What do you do and how can I be a part of it??? 2k a month off of five units is pretty good. Were these given to you? Do you still owe on them? If you were the one that purchased these and are truly getting those returns, then what is stopping you from repeating this process? As far as finding good property just go to your local REI Group, stand up, and say I have 30K a month to invest and am new to REI. Then have everyone stand in a single file line while you interview them and pick the best candidate to help you. Ha just kidding about the last part. Good Luck! Keep us Informed!!!

Steve,

Have you looked at purchasing county-owned parcels? As you may know, Marion County has a surplus of properties in its inventory. There are some good deals but many properties need to rehabbed. These types of properties may be a good option for your portfolio.

Promotion
Avail
Landlording made easy.
Best-in-Class Platform for DIY Landlords
List unlimited units, screen tenants, draft and sign leases, and collect rent—all free.
Use Avail—Free!

Wow, the outpouring of help is unbelievable. Thanks everyone!

@Mike D'Arrigo Thanks for the words of warning. I do agree that multifamily tenants are of a lower quality on average. I would indeed like to grab some SFRs for the portfolio, but it's difficult to find ay locally that meet the 2% rule. I think I'm going to do it backwards...just a couple risky multifamilies up front to make sure I don't need to go back to a day job, then start adding some lower yielding, safer SFRs.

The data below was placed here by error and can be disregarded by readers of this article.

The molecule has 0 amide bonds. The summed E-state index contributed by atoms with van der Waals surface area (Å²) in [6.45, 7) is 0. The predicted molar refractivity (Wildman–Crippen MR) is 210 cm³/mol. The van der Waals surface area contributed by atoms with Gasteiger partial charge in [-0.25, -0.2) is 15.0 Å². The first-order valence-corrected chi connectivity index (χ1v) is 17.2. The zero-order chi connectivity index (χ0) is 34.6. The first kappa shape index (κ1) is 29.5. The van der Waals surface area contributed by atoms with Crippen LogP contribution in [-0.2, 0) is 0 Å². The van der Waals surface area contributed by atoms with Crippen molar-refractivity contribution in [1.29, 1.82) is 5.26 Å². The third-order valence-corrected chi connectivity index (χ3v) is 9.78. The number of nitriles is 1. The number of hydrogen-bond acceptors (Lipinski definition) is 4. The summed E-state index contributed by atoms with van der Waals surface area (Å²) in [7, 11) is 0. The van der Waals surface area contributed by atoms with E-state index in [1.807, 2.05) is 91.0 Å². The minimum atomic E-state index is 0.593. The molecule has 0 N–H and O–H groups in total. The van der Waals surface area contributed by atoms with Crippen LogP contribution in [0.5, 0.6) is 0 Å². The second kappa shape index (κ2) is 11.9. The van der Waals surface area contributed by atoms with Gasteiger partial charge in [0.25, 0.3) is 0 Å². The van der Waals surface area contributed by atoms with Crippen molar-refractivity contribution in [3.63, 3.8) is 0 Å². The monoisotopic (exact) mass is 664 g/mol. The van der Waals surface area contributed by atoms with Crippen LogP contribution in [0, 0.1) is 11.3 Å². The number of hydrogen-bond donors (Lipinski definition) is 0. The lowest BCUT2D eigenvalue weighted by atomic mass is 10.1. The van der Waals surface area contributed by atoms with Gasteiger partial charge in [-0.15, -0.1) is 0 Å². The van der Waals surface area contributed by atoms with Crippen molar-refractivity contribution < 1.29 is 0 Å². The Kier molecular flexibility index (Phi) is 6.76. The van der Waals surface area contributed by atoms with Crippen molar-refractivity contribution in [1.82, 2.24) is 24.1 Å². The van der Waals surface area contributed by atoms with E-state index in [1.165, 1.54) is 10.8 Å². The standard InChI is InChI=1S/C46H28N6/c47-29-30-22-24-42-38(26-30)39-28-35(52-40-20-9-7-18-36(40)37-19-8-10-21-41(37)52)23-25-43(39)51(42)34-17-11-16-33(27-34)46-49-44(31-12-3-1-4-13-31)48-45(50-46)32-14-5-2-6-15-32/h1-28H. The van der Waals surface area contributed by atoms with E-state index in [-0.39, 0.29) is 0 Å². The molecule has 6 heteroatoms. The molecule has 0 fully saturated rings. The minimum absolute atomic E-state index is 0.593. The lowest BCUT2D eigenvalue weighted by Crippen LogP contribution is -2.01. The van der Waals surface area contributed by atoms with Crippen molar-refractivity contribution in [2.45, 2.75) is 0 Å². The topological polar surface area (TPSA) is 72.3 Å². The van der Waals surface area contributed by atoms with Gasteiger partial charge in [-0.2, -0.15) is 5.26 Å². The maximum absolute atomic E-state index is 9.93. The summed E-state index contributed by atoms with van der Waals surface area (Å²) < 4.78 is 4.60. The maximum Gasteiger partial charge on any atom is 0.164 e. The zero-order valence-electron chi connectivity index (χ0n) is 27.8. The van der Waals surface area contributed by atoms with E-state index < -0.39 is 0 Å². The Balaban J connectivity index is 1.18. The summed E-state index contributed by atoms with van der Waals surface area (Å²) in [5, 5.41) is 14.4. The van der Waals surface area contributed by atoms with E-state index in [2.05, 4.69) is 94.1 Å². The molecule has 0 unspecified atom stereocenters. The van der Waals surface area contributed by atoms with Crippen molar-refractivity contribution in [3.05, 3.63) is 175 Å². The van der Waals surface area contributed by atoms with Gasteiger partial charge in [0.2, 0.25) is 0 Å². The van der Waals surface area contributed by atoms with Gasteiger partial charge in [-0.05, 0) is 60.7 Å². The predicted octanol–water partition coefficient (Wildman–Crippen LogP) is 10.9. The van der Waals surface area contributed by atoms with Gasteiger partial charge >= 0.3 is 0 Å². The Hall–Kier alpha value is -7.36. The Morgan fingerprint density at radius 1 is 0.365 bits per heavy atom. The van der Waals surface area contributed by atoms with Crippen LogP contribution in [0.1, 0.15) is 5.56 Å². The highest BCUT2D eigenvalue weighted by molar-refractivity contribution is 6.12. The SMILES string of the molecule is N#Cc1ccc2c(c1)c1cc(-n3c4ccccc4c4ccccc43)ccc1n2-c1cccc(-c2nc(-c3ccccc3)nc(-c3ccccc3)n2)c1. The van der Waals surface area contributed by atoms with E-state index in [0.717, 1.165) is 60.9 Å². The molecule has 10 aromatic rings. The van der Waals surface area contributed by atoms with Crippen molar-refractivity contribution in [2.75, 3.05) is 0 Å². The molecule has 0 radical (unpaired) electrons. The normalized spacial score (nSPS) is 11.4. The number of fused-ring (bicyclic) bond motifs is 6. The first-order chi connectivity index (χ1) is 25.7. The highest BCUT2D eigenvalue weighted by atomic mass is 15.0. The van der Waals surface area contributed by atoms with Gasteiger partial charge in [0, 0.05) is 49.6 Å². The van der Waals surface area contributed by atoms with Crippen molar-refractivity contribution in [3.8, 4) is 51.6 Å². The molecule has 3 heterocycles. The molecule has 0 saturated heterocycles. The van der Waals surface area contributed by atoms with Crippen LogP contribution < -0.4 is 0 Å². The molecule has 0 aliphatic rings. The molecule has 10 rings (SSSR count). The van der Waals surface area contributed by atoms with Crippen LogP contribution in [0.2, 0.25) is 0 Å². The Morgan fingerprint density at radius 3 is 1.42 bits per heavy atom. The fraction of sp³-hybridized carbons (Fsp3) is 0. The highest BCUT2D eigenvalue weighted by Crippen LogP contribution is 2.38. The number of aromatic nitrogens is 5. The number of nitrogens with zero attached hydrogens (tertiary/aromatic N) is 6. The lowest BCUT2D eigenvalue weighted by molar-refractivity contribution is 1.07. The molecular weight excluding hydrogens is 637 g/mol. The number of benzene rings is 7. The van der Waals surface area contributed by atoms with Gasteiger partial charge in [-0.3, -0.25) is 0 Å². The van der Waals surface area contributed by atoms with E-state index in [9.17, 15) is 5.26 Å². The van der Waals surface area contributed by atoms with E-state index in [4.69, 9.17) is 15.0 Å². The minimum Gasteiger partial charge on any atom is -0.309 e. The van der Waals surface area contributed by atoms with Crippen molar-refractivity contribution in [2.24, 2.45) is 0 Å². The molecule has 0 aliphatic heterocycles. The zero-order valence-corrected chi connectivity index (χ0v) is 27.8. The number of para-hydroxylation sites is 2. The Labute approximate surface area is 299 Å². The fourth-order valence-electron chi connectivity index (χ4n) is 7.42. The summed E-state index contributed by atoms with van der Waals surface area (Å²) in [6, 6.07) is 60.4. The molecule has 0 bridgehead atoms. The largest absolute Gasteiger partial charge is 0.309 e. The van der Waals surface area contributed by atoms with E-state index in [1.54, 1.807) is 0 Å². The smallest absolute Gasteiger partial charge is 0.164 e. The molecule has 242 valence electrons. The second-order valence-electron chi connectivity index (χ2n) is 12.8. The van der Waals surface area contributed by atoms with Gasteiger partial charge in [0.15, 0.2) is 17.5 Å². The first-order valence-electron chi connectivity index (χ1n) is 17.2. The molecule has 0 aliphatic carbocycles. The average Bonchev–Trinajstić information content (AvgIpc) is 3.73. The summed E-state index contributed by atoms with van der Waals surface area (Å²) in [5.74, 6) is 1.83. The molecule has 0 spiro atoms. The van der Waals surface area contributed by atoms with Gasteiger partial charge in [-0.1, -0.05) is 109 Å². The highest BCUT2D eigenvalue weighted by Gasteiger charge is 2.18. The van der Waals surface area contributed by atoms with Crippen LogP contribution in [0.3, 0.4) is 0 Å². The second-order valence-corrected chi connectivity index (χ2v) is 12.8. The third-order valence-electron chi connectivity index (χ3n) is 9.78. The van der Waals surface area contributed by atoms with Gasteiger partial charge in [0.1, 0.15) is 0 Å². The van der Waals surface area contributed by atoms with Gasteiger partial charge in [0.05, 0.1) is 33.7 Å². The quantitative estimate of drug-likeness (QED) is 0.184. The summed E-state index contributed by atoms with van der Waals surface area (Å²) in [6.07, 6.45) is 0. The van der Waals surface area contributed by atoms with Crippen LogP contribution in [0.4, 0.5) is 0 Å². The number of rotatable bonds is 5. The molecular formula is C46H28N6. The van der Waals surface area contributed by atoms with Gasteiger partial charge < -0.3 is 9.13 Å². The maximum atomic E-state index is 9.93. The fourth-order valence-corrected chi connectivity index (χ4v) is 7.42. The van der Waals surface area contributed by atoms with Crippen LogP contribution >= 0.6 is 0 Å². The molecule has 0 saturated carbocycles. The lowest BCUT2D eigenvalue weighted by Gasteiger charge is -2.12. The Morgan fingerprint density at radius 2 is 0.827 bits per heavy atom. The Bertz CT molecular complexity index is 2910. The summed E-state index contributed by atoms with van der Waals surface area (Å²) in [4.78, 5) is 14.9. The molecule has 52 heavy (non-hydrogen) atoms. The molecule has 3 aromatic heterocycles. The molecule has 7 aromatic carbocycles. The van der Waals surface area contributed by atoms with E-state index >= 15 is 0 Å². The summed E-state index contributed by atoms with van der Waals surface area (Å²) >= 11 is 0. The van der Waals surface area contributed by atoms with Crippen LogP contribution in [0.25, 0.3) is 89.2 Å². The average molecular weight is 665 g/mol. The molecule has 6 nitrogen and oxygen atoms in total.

@Shawn Holsapple I definitely agree there are slim pickings on the MLS. Luckily I have a decent intuition as to what renters like, being a renter myself for many years. I actually picked up my 2 latest properties (SFRs) off the MLS for $42k and $54k and both rent for $750. So not quite the 2% rule but not awful, and both are paid off. I'm going to use leverage from now on, though.

The issue with these uber-cheap homes is that no bank will finance me for a home like that. The minimum appears to be $60k..that way I put $15k down and the bank finances $45k...they seem to have trouble doing loans for less than this. I want traditional 30 year mortgages.

I'm hoping for rents in the $1000+ range to keep tenant quality decent, from now on. This is for a SFR that I buy for the price I quoted. However, I have higher expectations for my multifamilies. I'm looking in Noblesville, Home Place, Shelbyville, Martinsville, Sheridan, Westfield (yeah right) and a couple other small areas. I mostly stay away from Indianapolis because I am not experienced enough to deal with it yet. I know the area well and can tell a good neighborhood from a bad one, but I am nervous. I do own a house in broad ripple that appreciated 200%, but prices there are just too high to come near the 2% rule these days.

Any advice?

@Yang Xiao I am not preapproved because I am currently closing on the last rental I can finance by myself and do not want to rock the boat. Immediately thereafter, I will be applying jointly for mortgages with a guy who has 5 years of 1 million $+ income. We both have FICO scores near 800. It should not be a problem. Do you do turnkeys? If so PM me.